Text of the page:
Friday, June 11, 2010

Black Terns in the Coastal Beltway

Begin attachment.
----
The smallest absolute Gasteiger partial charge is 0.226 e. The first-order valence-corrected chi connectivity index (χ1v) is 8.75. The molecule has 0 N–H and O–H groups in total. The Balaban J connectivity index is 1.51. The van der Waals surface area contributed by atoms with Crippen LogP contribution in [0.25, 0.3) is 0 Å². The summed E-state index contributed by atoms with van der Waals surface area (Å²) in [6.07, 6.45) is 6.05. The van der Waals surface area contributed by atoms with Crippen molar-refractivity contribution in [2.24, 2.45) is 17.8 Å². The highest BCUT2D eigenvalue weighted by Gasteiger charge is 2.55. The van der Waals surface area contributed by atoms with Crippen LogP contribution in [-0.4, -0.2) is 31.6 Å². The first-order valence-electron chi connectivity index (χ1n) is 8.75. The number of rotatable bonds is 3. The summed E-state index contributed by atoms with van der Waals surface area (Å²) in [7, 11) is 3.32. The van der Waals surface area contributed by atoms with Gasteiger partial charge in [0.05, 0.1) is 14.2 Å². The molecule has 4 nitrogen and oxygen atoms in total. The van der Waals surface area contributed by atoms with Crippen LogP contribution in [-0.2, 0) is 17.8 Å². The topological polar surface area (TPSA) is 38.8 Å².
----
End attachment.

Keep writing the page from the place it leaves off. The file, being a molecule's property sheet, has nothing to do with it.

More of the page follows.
Taking advantage of yesterday's high tide, I decided to walk along Panama City's oceanfront in the Coastal Beltway. It is just a 5 minutes walk from my apartment and is a very popular place for jogging or for bicycling while admiring the city skyline or the Panama Bay and all the ships waiting to enter the Panama Canal. Of course, I brought with me my camera and binoculars... just in case. There were not so many people in the beltway, surely because it was around noon in a very sunny (and hot) day and many municipal workers were doing some gardening and maintenance of the installations, which is a good thing. I started in front of the Balboa monument. It is an icon of the city, appearing in many postal cards. Vasco Núñez de Balboa discovered the Pacific ocean (the "South Sea") back in 1513 (september 25th) after a 24-days journey through the wilderness of what is now the Darien province. Many things in Panama are named after him, including our currency and the avenue that runs along the beltway. Despite the hour, almost all of the common urban birds were immediately evident along the beltway, including an absurd number of Ruddy Ground-Doves accompanied by a pair of females Saffron Finches and a pair of Tropical Mockingbirds close to the monument. The Gray-breasted Martins patrolled the air while the House Sparrows sang from the light poles. I started to pay attention to the ocean. Many Sandwich Terns were flying around, accompanied by an occassional Laughing Gull or two. Usually is the only gull species present during the summer (our wet season). Then, I saw a graceful little tern flying very close to the huge boulders that limit the beltway: a Black Tern in winter plumage. Soon, another individual joined the first one in what I think was a kind of circuit, flying from one side to another always to the west of the Yatch Club. I know that some birds stayed during the summer in Panama, but this is the first time that I saw this species away of its ususal migration dates. They were so regular (that is, completing the circuit every each 15 minutes or so) that I was able to sit at the second best spot to photograph them (the first spot was already occupied by a busy couple!). No matter that, they were too fast, so my pics are a little blurry. Anyway, I'm happy because they were my first Black Terns of the year! Since we are in "winter" here in Panama, most of the waterbirds were resident species, including the Neotropic Cormorants resting at the Yatch Club and in the boats, but also Brown Pelicans, Magnificent Frigatebirds and many herons. It is a nice contrast to see all these birds against the modern skyscrapers and the luxurious yatchs. One that was over-wintering was an Osprey, resting atop the main mast of a sailboat. They do not breed in Panama, but you can always find some individuals year-round. Well, nice walk in the beltway, even getting a new bird for my year list!

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